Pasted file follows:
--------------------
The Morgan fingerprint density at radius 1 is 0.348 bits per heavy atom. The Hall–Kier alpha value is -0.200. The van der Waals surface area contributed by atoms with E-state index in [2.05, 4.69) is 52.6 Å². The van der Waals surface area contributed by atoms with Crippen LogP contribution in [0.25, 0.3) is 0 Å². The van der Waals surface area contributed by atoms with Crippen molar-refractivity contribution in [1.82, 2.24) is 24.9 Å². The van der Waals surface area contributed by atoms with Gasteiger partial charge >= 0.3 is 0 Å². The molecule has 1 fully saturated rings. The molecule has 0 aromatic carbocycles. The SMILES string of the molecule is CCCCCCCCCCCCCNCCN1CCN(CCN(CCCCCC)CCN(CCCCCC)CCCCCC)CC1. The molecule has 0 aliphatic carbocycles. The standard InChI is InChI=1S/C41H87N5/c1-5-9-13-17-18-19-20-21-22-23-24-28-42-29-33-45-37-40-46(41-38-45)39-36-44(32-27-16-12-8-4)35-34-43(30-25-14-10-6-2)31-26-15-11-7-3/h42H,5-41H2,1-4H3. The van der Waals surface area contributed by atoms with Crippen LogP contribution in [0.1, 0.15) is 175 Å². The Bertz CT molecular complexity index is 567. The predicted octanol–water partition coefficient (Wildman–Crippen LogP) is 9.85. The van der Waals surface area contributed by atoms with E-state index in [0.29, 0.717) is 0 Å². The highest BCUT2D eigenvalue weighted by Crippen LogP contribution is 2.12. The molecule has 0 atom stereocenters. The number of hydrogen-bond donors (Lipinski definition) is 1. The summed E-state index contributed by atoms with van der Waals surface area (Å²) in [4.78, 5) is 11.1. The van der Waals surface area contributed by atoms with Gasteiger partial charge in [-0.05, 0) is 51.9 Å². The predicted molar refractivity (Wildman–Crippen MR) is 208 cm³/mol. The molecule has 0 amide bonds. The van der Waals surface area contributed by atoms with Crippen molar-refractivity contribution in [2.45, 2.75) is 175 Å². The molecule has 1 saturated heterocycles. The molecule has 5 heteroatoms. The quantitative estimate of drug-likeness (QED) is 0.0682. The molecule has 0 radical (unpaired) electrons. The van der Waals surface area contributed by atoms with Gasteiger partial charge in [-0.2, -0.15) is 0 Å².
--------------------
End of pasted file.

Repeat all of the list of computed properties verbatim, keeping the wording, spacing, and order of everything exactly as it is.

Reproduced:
The Morgan fingerprint density at radius 1 is 0.348 bits per heavy atom. The Hall–Kier alpha value is -0.200. The van der Waals surface area contributed by atoms with E-state index in [2.05, 4.69) is 52.6 Å². The van der Waals surface area contributed by atoms with Crippen LogP contribution in [0.25, 0.3) is 0 Å². The van der Waals surface area contributed by atoms with Crippen molar-refractivity contribution in [1.82, 2.24) is 24.9 Å². The van der Waals surface area contributed by atoms with Gasteiger partial charge >= 0.3 is 0 Å². The molecule has 1 fully saturated rings. The molecule has 0 aromatic carbocycles. The SMILES string of the molecule is CCCCCCCCCCCCCNCCN1CCN(CCN(CCCCCC)CCN(CCCCCC)CCCCCC)CC1. The molecule has 0 aliphatic carbocycles. The standard InChI is InChI=1S/C41H87N5/c1-5-9-13-17-18-19-20-21-22-23-24-28-42-29-33-45-37-40-46(41-38-45)39-36-44(32-27-16-12-8-4)35-34-43(30-25-14-10-6-2)31-26-15-11-7-3/h42H,5-41H2,1-4H3. The van der Waals surface area contributed by atoms with Crippen LogP contribution in [0.1, 0.15) is 175 Å². The Bertz CT molecular complexity index is 567. The predicted octanol–water partition coefficient (Wildman–Crippen LogP) is 9.85. The van der Waals surface area contributed by atoms with E-state index in [0.29, 0.717) is 0 Å². The highest BCUT2D eigenvalue weighted by Crippen LogP contribution is 2.12. The molecule has 0 atom stereocenters. The number of hydrogen-bond donors (Lipinski definition) is 1. The summed E-state index contributed by atoms with van der Waals surface area (Å²) in [4.78, 5) is 11.1. The van der Waals surface area contributed by atoms with Gasteiger partial charge in [-0.05, 0) is 51.9 Å². The predicted molar refractivity (Wildman–Crippen MR) is 208 cm³/mol. The molecule has 0 amide bonds. The van der Waals surface area contributed by atoms with Crippen molar-refractivity contribution in [2.45, 2.75) is 175 Å². The molecule has 1 saturated heterocycles. The molecule has 5 heteroatoms. The quantitative estimate of drug-likeness (QED) is 0.0682. The molecule has 0 radical (unpaired) electrons. The van der Waals surface area contributed by atoms with Gasteiger partial charge in [-0.2, -0.15) is 0 Å².